Trees in courtyard

Urban Trees: Not Just Nice to Look At

Trees can improve city living by mitigating high winds and reducing energy consumption. And even one tree can make a difference.

Share

I grew up in Vancouver and I’m all too familiar with the torrential storms, where the rain seemed to fall sideways. Choosing the best time and best routes to dash through the downpour were essential skills to avoid getting drenched by the wind and rain. It turns out that there really are street characteristics that change the way pedestrians experience weather.

Marco Giometto, postdoctoral fellow in civil engineering at the University of British Columbia, used computer simulations to show that even a single tree can affect city weather. Beyond the psychological and health benefits of green spaces, urban trees help moderate wind speeds.

Giometto built a computer model of a Vancouver neighbourhood, all the way down to every tree, plant, and building. He simulated historical weather to validate his model against a decade of real world measurements for the same neighbourhood.

Once validated, Giometto was able to make predictions using his model. He calculated that removing all the trees doubled wind speeds through the streets. This is enough to make a noticeable difference: while a 30 km/h wind makes for a challenging walk, a 15 km/h wind would be a pleasant breeze for a pedestrian.

The loss of even a single tree was enough to drive up local wind speeds.

Computer simulation of air flow in a Vancouver neighbourhood demonstrates how trees help moderate wind speeds on urban streets.
Credit: University of British Columbia.

Even when they lose their leaves, trees have the same impact on street-level wind speed. They do this by acting as a momentum sink for air flow, but they also reduce downward transport of high momentum air overhead, making winds less intense at heights where people spend time outdoors.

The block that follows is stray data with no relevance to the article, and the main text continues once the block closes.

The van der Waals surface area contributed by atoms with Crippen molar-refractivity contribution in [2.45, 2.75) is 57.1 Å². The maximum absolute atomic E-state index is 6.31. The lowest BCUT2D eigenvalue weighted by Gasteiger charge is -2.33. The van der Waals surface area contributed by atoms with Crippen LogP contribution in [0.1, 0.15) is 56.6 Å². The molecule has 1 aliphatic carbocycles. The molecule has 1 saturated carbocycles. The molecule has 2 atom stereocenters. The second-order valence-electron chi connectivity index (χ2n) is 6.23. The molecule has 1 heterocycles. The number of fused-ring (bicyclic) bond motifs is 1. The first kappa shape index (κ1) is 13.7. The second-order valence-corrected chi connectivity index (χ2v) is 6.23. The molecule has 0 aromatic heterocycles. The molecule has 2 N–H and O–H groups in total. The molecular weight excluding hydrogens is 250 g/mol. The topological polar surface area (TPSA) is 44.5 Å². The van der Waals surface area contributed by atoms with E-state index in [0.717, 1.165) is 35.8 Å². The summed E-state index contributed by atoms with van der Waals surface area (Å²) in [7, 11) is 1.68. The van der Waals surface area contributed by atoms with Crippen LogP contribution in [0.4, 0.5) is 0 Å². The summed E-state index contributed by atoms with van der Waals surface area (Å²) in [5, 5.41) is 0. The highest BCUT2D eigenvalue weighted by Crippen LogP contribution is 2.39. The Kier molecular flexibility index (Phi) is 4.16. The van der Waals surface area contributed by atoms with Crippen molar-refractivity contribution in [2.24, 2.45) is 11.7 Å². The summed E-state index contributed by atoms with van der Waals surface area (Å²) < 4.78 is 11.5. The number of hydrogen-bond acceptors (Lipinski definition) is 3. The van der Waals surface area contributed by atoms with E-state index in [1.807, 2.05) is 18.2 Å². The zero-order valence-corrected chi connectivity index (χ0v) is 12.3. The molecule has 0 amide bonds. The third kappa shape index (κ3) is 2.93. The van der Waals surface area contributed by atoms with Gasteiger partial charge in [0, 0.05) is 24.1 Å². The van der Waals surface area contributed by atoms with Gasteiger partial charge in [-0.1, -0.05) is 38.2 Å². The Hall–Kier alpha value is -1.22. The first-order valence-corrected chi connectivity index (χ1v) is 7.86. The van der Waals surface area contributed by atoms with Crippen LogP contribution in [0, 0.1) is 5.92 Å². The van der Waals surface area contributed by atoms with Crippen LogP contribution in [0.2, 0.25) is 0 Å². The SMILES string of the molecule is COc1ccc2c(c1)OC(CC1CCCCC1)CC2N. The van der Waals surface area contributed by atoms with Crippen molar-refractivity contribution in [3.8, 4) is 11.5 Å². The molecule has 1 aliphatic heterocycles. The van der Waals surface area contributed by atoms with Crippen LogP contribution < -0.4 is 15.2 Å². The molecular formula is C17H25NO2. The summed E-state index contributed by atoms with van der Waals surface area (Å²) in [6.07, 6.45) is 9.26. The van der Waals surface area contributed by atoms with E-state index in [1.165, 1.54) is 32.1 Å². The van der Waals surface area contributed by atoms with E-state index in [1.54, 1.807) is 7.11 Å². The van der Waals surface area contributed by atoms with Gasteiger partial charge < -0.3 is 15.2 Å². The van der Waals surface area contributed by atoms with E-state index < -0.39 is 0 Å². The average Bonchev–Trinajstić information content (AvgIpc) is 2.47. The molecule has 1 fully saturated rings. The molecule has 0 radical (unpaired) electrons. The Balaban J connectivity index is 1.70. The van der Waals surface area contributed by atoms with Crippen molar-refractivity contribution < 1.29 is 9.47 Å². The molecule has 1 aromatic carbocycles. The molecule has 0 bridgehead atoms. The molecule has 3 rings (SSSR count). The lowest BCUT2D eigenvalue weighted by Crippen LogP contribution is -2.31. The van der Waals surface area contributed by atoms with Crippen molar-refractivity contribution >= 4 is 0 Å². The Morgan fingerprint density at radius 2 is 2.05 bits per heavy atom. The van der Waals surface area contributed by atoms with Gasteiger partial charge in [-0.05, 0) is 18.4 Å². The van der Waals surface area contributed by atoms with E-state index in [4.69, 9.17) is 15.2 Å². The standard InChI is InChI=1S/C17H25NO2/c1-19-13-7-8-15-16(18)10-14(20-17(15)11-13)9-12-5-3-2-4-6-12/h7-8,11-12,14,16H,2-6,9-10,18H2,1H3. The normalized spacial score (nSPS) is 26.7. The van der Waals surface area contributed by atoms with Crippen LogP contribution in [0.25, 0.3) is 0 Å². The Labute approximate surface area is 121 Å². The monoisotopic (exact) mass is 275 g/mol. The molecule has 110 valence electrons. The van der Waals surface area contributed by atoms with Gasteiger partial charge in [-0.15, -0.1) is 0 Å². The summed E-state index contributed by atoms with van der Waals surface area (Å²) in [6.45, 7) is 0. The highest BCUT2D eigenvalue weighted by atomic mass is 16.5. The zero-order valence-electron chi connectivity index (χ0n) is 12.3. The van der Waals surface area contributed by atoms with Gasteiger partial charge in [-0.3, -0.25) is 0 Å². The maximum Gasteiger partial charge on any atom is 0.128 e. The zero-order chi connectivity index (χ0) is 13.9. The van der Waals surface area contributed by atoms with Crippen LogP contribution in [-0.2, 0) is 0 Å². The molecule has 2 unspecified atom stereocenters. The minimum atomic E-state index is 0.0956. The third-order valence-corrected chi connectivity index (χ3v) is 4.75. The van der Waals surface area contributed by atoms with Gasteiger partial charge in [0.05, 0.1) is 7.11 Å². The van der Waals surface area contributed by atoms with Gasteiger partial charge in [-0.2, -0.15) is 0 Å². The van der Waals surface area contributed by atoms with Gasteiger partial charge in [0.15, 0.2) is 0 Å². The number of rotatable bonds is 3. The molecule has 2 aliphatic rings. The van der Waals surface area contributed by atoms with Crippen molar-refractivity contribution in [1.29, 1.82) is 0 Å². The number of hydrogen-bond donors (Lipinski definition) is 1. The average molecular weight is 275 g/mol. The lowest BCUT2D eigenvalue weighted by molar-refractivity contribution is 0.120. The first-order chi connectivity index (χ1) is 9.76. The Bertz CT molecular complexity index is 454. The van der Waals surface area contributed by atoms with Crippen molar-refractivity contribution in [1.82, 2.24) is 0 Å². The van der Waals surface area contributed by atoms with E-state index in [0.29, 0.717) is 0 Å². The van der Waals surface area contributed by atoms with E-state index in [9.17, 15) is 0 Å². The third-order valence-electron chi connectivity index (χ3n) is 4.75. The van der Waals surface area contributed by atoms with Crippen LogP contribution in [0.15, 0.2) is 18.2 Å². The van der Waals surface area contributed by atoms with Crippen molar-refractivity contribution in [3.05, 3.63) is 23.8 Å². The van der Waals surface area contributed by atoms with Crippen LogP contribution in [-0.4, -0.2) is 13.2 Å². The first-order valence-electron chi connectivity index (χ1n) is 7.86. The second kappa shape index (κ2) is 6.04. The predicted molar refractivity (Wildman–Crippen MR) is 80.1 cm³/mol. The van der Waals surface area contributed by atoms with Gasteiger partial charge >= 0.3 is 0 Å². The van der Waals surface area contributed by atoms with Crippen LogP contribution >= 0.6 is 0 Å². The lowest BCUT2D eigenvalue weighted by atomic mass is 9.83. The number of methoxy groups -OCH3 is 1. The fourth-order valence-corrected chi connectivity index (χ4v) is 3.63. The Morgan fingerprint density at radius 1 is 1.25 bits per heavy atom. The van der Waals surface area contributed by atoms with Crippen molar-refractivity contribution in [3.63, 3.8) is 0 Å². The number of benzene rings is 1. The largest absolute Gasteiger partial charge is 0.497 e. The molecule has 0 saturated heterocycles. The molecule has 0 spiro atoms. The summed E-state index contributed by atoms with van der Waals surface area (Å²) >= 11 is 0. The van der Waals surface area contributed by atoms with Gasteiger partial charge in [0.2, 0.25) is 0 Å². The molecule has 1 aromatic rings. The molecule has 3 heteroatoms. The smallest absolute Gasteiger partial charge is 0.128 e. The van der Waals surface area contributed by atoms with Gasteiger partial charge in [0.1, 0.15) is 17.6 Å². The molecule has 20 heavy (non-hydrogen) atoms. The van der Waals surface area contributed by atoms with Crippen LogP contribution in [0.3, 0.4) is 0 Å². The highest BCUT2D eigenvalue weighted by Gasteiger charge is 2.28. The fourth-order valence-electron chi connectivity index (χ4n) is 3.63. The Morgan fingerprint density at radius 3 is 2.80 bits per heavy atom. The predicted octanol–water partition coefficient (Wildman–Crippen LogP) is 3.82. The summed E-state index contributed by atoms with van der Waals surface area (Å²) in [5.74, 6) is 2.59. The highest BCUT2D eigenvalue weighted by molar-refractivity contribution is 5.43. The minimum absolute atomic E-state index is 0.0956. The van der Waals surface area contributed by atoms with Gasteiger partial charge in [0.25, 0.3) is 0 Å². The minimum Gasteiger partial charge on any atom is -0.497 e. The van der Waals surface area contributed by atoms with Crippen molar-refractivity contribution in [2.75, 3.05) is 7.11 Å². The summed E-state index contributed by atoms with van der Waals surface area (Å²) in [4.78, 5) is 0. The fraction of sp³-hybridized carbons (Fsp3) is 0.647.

For people who prefer to avoid the outdoors altogether in bad weather, trees also saved energy costs for neighbourhood buildings. The effect was especially pronounced in the wind pressures in the small gaps between buildings.

“Wind pressure is responsible for as much as a third of a building’s energy consumption,” said Giometto in a statement. “Using our model, we found that removing all the trees around buildings drove up the building’s energy consumption by as much as 10 per cent in winter and 15 per cent in summer.”

These important insights into how trees impact wind in the spaces where we live may help establish new standards for city planning, keeping citizens more comfortable in any weather.

‹ Previous post
Next post ›

Karyn Ho is a science animator and engineer who thrives at the interface between science, engineering, medicine, and art. She earned her MScBMC (biomedical communications) and PhD (chemical engineering and biomedical engineering) at the University of Toronto. Karyn is passionate about using cutting edge discoveries to create dynamic stories as a way of supporting innovation, collaboration, education, and informed decision making. By translating knowledge into narratives, her vision is to captivate people, spark their curiosity, and motivate them to share what they learned.